In this week’s episode, Jamie starts by talking about his recent blog, Cyber Threat Intelligence Frameworks, with 5 rules for integrating these frameworks within your organization.
Viktoria and Jamie also discuss:
- APT34, where Iranian hackers targeted U.S. Gov vendor, Westat
- Wawa Breach Developments
- Coronavirus Phishing Scams
- Winnti Group targeting Hong Kong universities
Listen below 👇👇👇
Rapid abuse of Citrix flaw signals need for faster patching
The recent disclosure of a vulnerability in Citrix devices was quickly followed by multiple exploitations before patches were introduced, reflecting the danger of announcing a critical vulnerability without a readily available patch. Citrix’s staggered rollout of patches over the month of January enabled threat actors to take rapid advantage; they exploited the vulnerability to infiltrate Citrix systems and deliver at least three variants of ransomware. The large-scale use of Citrix systems worldwide brings high risks: of more attacks on remaining vulnerable systems, and of previously uninterested threat actors shifting their focus to capitalize on this vulnerability.
Winnti Group goes after two universities in Hong Kong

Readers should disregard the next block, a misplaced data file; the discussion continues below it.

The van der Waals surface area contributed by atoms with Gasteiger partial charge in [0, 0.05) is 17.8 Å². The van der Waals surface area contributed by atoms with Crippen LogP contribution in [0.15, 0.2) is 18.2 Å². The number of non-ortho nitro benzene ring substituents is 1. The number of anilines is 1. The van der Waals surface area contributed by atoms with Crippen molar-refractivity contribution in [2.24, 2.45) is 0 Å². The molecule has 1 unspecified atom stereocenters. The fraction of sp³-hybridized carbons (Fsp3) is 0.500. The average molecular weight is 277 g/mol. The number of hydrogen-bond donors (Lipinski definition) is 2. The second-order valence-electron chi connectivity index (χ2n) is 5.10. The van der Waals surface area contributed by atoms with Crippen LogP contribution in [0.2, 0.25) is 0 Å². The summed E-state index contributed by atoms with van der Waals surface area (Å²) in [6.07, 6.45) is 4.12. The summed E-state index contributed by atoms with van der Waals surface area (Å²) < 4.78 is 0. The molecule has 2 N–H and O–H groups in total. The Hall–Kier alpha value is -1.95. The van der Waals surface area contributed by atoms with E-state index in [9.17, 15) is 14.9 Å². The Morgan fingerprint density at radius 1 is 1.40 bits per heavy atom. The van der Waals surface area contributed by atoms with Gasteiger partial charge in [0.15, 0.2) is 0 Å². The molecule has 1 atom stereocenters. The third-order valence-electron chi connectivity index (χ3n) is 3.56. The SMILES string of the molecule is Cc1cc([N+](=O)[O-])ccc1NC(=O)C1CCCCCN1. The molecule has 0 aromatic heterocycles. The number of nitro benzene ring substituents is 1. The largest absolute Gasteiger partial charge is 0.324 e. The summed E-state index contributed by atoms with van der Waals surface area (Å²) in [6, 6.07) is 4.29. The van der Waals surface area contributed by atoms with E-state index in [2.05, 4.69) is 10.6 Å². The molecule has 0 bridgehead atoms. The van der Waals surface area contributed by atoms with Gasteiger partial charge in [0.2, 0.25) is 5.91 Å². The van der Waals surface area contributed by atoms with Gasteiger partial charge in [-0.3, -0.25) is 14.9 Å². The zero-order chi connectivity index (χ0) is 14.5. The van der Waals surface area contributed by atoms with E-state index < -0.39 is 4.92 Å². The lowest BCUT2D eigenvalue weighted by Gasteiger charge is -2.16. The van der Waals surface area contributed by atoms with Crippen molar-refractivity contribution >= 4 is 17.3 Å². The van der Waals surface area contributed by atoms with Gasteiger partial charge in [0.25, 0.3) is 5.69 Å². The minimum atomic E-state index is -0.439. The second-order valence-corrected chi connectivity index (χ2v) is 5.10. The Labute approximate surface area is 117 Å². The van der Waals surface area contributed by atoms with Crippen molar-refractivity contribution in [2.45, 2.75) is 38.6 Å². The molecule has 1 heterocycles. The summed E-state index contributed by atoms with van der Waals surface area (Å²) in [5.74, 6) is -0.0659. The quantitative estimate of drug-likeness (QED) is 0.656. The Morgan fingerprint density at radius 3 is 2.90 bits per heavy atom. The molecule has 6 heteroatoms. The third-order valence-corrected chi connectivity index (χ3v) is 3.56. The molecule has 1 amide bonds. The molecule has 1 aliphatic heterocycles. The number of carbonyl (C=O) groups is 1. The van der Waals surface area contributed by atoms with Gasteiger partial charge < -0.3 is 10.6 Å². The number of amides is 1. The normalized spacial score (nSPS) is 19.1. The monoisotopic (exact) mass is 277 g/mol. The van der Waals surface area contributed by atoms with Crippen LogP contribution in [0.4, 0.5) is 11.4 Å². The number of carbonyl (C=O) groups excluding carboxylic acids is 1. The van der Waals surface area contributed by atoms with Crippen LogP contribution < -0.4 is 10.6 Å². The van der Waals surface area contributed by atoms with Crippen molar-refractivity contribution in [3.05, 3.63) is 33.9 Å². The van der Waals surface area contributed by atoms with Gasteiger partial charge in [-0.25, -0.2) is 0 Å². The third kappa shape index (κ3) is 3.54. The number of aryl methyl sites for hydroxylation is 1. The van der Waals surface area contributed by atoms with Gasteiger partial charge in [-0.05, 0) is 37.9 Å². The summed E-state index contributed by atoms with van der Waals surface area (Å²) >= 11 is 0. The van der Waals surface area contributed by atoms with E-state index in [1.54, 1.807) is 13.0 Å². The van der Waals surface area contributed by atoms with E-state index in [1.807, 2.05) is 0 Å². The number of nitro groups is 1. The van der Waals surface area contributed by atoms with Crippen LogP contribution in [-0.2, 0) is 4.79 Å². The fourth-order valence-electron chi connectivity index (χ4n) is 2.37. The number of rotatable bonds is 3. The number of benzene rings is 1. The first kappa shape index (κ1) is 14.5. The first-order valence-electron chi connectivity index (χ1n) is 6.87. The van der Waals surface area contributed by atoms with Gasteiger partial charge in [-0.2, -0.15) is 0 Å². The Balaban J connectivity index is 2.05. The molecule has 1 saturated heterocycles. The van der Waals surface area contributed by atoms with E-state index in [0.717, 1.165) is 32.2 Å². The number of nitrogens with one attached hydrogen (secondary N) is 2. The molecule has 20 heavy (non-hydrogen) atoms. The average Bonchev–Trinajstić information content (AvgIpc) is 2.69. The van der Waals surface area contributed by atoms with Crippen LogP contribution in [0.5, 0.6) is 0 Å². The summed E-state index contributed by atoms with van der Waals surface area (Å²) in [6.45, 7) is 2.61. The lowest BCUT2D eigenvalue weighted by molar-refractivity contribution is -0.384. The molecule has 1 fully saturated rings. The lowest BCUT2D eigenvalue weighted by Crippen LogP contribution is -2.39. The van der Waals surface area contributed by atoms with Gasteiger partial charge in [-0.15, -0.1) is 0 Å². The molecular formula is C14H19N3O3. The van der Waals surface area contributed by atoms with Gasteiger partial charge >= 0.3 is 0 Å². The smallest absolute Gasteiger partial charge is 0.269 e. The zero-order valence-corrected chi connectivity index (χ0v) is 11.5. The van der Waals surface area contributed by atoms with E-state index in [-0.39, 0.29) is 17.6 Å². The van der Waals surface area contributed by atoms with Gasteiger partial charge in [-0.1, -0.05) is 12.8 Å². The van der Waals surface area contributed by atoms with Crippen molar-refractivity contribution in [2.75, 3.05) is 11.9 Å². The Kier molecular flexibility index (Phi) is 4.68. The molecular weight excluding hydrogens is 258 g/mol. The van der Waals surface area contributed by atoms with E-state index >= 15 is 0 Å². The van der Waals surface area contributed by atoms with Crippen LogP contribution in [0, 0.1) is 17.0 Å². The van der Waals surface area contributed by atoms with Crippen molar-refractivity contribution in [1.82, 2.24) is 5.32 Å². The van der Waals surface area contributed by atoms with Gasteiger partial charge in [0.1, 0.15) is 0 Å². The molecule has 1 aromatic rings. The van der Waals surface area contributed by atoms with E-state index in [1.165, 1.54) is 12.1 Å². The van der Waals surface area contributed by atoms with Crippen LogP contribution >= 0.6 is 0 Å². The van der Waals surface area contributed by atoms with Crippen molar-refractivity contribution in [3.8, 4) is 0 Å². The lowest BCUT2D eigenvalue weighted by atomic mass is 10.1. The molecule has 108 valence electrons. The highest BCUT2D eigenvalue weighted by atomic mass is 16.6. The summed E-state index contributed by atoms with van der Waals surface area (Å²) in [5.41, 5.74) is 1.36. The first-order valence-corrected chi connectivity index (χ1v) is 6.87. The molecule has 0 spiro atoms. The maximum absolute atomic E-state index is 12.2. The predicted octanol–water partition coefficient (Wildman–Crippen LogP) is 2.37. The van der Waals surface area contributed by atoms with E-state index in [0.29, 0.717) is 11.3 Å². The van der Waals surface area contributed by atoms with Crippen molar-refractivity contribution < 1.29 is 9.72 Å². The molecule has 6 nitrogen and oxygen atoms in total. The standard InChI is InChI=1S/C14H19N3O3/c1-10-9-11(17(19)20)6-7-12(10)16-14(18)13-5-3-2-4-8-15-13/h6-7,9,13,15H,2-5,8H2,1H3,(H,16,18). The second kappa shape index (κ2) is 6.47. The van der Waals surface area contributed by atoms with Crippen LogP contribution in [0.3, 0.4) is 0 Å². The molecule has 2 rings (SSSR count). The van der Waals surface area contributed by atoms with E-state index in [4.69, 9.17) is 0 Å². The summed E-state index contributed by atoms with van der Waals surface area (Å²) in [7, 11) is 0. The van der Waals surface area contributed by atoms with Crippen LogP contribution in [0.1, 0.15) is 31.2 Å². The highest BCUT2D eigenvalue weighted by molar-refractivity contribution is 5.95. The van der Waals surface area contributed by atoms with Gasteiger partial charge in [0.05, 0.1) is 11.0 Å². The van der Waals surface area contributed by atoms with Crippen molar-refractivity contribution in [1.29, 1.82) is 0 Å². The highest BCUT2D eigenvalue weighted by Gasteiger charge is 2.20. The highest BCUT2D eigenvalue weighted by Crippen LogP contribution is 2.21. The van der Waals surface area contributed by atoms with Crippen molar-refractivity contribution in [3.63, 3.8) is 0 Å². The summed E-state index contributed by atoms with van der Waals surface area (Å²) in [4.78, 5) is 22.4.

Security researchers reported that the Chinese state-associated “Winnti Group” targeted two universities based in Hong Kong in November 2019. The “Winnti” malware had been discovered on the networks of those universities during an October 2019 cyber-threat campaign. In the more recent attacks, the threat group delivered an updated variant of the “ShadowPad” backdoor it has used previously. The incident indicates that Winnti Group remains highly active and its members will likely continue developing their toolkit to make more improvements in the mid-term future (next 3 to 12 months).
30 million-plus US customer payment details up for sale online
The payment details of more than 30 million individuals in the United States were advertised for sale on the Automated Vending Cart service Joker’s Stash, under the name BIGBADABOOM-III. Security researchers have traced the list of card details to the United States-based convenience-store chain Wawa. The data was probably obtained from Wawa in December 2019, after a threat actor installed malware on its point-of-sale systems that collected card details from its customers.
Iranian threat group attacks research-company employees
Security researchers reported on a new campaign by the Iran-linked threat group “APT34”, targeting the United States-based research company Westat. The attackers used a file masquerading as an employee satisfaction survey to deliver the “ToneDeaf 2.0” malware. Attacks featured updated malware variants from APT34’s existing tool set, indicating the group’s continual development of its tool set to evade detection during operations. Based on the group’s growing technical capabilities and activity level, and increased political tension between the United States and Iran, it is highly likely that APT34 campaigns will continue into the short-term future.
For more details, read the full Weekly Intelligence Summary here: